When it comes to marital contracts, prenuptial agreements get most of the attention. While they may be better known, postnuptial agreements are just as important.
When a couple does not have time to create a prenuptial agreement before their wedding, or when they have a change in circumstances in their marriage, they often create postnuptial contracts that protect their joint and separate property. If you are considering creating such an agreement with your spouse, a Suwanee postnuptial agreements lawyer can help. A dedicated family attorney can work to make sure that the agreement accurately represents your interests and is fair to you.
A postnuptial agreement is essentially the same as a prenuptial agreement, except that a married couple drafts it after the wedding rather than before. Under Georgia law, a postnuptial agreement must be in writing, witnessed by two people, and signed voluntarily by both parties.
A judge will generally uphold a valid postnuptial agreement and will only invalidate it for certain reasons. For instance, if the parties lied about their worth, hid assets, or were otherwise untruthful, a judge might refuse to enforce the contract. Additionally, postnuptial agreements could be invalidated if the parties’ financial status changed dramatically since the time it was signed.
Finally, a judge could decide not to uphold a postnuptial contract if it is unconscionable and would leave one party destitute. It can be challenging to convince a judge that a marital agreement is void due to unconscionability. In most circumstances, the judge in a case will honor the parties’ postnuptial agreement except in extreme situations.
Without a prenuptial or postnuptial agreement, a married couple will split up all of their assets, debts, and income in an equitable manner during a divorce. There is no guarantee that either person will receive the property or assets that they want, and a judge is not required to split up the marital property evenly.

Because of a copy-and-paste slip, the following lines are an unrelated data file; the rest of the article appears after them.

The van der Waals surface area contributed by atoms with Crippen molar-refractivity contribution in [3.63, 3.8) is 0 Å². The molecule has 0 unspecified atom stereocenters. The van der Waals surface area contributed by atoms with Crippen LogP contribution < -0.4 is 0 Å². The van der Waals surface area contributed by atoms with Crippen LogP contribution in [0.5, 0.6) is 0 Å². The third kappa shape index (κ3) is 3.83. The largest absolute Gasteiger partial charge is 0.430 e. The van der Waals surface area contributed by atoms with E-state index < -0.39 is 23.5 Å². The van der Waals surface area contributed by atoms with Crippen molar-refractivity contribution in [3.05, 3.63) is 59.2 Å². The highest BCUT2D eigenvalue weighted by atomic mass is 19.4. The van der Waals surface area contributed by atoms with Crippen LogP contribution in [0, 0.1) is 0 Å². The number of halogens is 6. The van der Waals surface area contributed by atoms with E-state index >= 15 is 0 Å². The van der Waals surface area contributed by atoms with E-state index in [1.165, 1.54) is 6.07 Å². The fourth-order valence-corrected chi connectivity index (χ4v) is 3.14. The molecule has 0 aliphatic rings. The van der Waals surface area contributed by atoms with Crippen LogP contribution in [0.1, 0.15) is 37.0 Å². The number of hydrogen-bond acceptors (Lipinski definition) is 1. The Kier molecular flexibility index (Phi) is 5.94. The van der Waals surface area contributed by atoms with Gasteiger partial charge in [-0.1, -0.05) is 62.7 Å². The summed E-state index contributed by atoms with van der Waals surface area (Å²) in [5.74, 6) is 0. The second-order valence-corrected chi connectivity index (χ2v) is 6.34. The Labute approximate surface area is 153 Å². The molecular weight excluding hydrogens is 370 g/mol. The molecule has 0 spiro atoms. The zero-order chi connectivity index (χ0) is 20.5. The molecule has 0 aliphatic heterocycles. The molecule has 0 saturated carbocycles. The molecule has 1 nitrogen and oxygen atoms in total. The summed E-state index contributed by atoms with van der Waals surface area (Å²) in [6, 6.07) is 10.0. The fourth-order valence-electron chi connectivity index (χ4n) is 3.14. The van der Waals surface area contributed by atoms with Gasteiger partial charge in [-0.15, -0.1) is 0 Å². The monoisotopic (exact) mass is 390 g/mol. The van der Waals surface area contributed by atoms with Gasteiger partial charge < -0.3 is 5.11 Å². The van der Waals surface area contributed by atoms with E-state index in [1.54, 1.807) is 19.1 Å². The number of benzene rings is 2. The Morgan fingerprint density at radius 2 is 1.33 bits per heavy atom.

Marital property includes most things that a person owns during a marriage. Everything from a person’s retirement account, investment savings, individual bank accounts, and property owned in one person’s name alone is included and divided up as part of the marital estate during a divorce.
A postnuptial agreement can keep assets like retirement savings separate from the marital property so that a judge cannot give that asset to the other spouse. In the same way, a postnup can protect one spouse from taking on the debts of the other after the marriage ends.
Not every marriage ends in divorce. When a married person passes away, their spouse generally inherits most of their property. A postnuptial agreement can keep property separate so that a person’s children or heirs inherit rather than the spouse.
A postnuptial agreement can cover a wide array of financial topics. In addition to concerns such as alimony or spousal maintenance and the division of property, couples can include terms that require each other to maintain a health insurance or life insurance policy or to complete or update a will.
However, these contracts cannot determine issues of child custody or child support. It is against public policy in Georgia for parents to restrict child support, child custody, or visitation in a prenup or a postnuptial agreement. Parents will have to decide on these issues at the time of their divorce rather than before.
Finally, a judge will generally not enforce parts of a postnuptial agreement that govern each spouse’s behavior during marriage. These types of domestic concerns are usually not litigated in a divorce.
Marital contracts such as a postnuptial agreement can help create plans for the unexpected. If you or your spouse have assets or property that you want to protect, a Suwanee postnuptial agreements attorney may be able to help you create a contract that fits your family’s needs. Call today to get started.